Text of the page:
News & Events

Minister English Announces €2.8 Million Science Foundation Ireland Investment in Science, Technology, Engineering & Maths Public Engagement & Education Initiatives

Investment by the Department of Jobs, Enterprise and Innovation through Science Foundation Ireland Supports Ireland’s Ambition to Have the Most Engaged and Scientifically Informed Public.

Public Engagement and Education Awards for 42 Projects Across Ireland to Enable Greater Participation in Science, Technology, Engineering and Maths to Support Ireland’s Skills Base and Economic Infrastructure, Now and in the Future 

Minister English Announces Further Commitment to the Proliferation of Irish Science & Innovation through Science Foundation Ireland’s Discover awards, Supporting the Government’s Action Plan for Jobs and its Recently Announced Science Strategy, Innovation 2020   

The Minister for Research, Innovation and Skills, Damien English, TD today (Thursday) announced details of a €2.8 million national investment in 42 initiatives aimed at engaging the Irish public in science, technology, engineering and maths (STEM) through Science Foundation Ireland’s Discover funding awards. This investment further supports our national aim to have the most scientifically engaged public; breaking down barriers and creating more accessible paths to skill acquisition and ultimately fulfilling careers in science, technology, engineering and maths. Geographically dispersed, it is estimated that these STEM projects will touch 3.6 million people in Ireland by the end of 2017.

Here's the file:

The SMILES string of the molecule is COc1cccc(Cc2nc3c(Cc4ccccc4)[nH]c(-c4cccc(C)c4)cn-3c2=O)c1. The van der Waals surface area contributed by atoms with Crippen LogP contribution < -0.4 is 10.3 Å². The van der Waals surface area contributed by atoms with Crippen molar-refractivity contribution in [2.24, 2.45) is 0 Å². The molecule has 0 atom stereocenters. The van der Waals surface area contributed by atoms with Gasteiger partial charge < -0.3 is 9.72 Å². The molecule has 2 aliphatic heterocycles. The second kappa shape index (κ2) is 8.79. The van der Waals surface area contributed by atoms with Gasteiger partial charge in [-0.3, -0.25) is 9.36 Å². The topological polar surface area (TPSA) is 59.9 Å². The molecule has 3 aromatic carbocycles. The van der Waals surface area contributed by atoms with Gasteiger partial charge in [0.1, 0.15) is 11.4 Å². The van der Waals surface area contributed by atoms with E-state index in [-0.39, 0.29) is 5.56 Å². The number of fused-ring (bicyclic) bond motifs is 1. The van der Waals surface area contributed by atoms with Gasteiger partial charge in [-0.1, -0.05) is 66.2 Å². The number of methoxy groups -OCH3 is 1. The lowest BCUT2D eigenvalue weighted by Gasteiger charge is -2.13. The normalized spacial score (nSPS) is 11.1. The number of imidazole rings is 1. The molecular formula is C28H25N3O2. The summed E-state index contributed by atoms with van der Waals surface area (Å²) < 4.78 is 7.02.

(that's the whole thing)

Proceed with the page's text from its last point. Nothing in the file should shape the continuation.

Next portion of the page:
Science Foundation Ireland’s Discover funding was awarded competitively following rigorous international review where the STEM education and public engagement projects were required to address how they planned to enable greater STEM understanding and debate or support STEM education formally or informally.  In particular, projects were sought that targeted counties which currently have low levels of STEM public engagement activity (Leitrim, Carlow, Monaghan, Roscommon, Cavan, Louth, Clare and Kerry).  This will address objectives in the recently published science and innovation strategy, Innovation 2020, but more specifically will provide greater opportunities for the Irish public to increase their knowledge of STEM, moving the dial from 49% to 60% of people who feel informed about STEM.

This investment is made by the Department of Jobs, Enterprise and Innovation through Science Foundation Ireland’s annual education and public engagement Discover Programme awards. The 42 STEM public engagement, promotion and education projects funded were across key activity areas: